IntraWeb Archive

New property PreCompress added to ServerController.Compression options

New property PreCompress added to ServerController.Compression options

There is a new property in ServerController.Compression options, named PreCompress

This property controls whether ServerController will pre-compress all its internal JavaScript resources during application startup, using gzip compression.

Nowadays, EVERY browser supported by IntraWeb supports gzip compression. There is no excuse for not serving compressed JavaScript anymore. To understand the benefit of this new feature you have to understand how compression worked before, and how it works now:

In all prior IntraWeb versions, when some JavaScript internal resource like IWAjax.js was requested by the browser, IntraWeb had to do a few things:

  • Get IWAjax.js from its internal resource list, in plain text form
  • Use the JavaScript resource to build the response
  • Compress the response, if compression was enabled. In case of ISAPI or ASPX libraries running on IIS, the compression was done by IIS, and again, if enabled.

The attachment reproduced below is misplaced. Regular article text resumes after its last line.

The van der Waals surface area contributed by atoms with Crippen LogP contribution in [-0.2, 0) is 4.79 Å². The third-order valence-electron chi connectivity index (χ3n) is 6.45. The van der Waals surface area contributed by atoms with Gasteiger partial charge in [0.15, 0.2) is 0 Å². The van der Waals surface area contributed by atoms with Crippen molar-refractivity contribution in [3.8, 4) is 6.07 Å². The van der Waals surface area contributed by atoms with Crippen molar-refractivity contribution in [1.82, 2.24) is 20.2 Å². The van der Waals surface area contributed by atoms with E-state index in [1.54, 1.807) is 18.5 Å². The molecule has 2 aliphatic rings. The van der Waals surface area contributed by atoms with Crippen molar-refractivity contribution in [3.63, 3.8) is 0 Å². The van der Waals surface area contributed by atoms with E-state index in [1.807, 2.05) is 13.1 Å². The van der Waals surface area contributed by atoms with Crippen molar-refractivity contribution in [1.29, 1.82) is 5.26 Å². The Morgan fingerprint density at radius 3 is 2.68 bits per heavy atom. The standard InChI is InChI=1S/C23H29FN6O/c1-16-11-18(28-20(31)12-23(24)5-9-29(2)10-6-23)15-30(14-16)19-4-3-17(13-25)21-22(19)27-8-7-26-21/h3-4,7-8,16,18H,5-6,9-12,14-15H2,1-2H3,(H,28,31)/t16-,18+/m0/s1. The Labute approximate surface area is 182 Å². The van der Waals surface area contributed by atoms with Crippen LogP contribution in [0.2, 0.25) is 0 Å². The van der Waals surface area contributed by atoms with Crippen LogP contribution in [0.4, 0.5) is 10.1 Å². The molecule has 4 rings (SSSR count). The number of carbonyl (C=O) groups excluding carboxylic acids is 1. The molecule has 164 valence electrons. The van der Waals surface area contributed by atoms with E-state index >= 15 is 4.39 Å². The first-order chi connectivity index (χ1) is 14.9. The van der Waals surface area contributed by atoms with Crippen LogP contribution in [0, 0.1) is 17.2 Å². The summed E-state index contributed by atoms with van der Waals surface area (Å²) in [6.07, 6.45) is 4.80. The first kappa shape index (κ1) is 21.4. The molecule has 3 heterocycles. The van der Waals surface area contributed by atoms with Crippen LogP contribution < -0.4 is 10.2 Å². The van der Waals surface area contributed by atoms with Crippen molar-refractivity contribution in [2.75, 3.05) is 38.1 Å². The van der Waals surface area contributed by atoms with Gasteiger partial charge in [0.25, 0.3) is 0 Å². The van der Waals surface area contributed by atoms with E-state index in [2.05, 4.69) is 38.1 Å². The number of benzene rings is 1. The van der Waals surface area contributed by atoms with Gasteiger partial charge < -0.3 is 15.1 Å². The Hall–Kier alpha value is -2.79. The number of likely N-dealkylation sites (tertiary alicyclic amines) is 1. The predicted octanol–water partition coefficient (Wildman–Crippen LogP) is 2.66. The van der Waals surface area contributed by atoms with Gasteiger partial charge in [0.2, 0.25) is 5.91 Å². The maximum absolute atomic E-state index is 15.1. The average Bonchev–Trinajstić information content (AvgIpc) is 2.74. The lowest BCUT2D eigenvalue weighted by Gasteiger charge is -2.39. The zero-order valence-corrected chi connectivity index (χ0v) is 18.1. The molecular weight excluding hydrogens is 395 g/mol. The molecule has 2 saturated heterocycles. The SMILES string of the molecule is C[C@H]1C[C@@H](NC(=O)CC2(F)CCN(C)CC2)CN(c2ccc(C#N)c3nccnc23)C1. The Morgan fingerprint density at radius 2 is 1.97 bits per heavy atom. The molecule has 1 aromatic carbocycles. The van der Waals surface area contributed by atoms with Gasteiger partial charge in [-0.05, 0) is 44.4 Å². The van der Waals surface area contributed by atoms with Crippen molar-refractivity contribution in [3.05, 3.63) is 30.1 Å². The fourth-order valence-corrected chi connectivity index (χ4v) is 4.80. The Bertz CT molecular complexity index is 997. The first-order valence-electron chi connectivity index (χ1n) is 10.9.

Now this is how it works:

  • If PreCompress = True, ALL JavaScript internal resources are compressed during application startup and REPLACE the uncompressed resources in the internal resource list.
  • When the resource is requested, IntraWeb gets the resource – ALREADY compressed – in the internal list
  • Build the response and add required headers, indicating that the response is already compressed/gzipped.

This new engine benefits all types of IntraWeb applications, not only Stand Alone servers, because IIS detects that the response is already compressed and DOES NOT need to dynamically compress it again. In heavy loaded environments this can significantly decrease the CPU usage because each JavaScript resource is compressed only once during the whole application life cycle. It also reduces the memory comsumption, because compressed resources require less memory in the internal resource list. Also makes the IntraWeb application faster because it does not compress JavaScript resources at each request anymore! Great, isn’t it?